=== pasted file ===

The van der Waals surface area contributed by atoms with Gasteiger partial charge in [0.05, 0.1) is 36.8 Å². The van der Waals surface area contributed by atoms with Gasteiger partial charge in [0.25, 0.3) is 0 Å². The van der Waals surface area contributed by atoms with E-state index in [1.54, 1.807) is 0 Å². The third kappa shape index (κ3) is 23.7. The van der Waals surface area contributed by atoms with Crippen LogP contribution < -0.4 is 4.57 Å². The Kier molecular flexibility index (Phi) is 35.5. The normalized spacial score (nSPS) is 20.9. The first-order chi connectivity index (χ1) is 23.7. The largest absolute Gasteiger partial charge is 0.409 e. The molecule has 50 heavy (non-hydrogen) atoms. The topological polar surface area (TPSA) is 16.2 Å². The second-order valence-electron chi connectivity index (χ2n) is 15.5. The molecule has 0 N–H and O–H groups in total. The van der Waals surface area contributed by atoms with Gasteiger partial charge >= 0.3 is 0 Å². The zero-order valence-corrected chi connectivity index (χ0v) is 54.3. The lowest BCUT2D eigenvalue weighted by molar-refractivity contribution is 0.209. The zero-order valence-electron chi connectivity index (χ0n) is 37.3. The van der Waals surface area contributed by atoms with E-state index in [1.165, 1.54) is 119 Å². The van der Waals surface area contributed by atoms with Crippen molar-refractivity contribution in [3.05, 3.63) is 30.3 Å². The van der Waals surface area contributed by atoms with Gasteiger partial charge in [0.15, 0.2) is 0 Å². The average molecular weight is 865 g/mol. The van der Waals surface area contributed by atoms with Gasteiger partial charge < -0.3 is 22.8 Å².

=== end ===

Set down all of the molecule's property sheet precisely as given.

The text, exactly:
The van der Waals surface area contributed by atoms with Gasteiger partial charge in [0.05, 0.1) is 36.8 Å². The van der Waals surface area contributed by atoms with Gasteiger partial charge in [0.25, 0.3) is 0 Å². The van der Waals surface area contributed by atoms with E-state index in [1.54, 1.807) is 0 Å². The third kappa shape index (κ3) is 23.7. The van der Waals surface area contributed by atoms with Crippen LogP contribution < -0.4 is 4.57 Å². The Kier molecular flexibility index (Phi) is 35.5. The normalized spacial score (nSPS) is 20.9. The first-order chi connectivity index (χ1) is 23.7. The largest absolute Gasteiger partial charge is 0.409 e. The molecule has 50 heavy (non-hydrogen) atoms. The topological polar surface area (TPSA) is 16.2 Å². The second-order valence-electron chi connectivity index (χ2n) is 15.5. The molecule has 0 N–H and O–H groups in total. The van der Waals surface area contributed by atoms with Gasteiger partial charge >= 0.3 is 0 Å². The zero-order valence-corrected chi connectivity index (χ0v) is 54.3. The lowest BCUT2D eigenvalue weighted by molar-refractivity contribution is 0.209. The zero-order valence-electron chi connectivity index (χ0n) is 37.3. The van der Waals surface area contributed by atoms with E-state index in [1.165, 1.54) is 119 Å². The van der Waals surface area contributed by atoms with Crippen molar-refractivity contribution in [3.05, 3.63) is 30.3 Å². The van der Waals surface area contributed by atoms with Gasteiger partial charge in [0.15, 0.2) is 0 Å². The average molecular weight is 865 g/mol. The van der Waals surface area contributed by atoms with Gasteiger partial charge < -0.3 is 22.8 Å².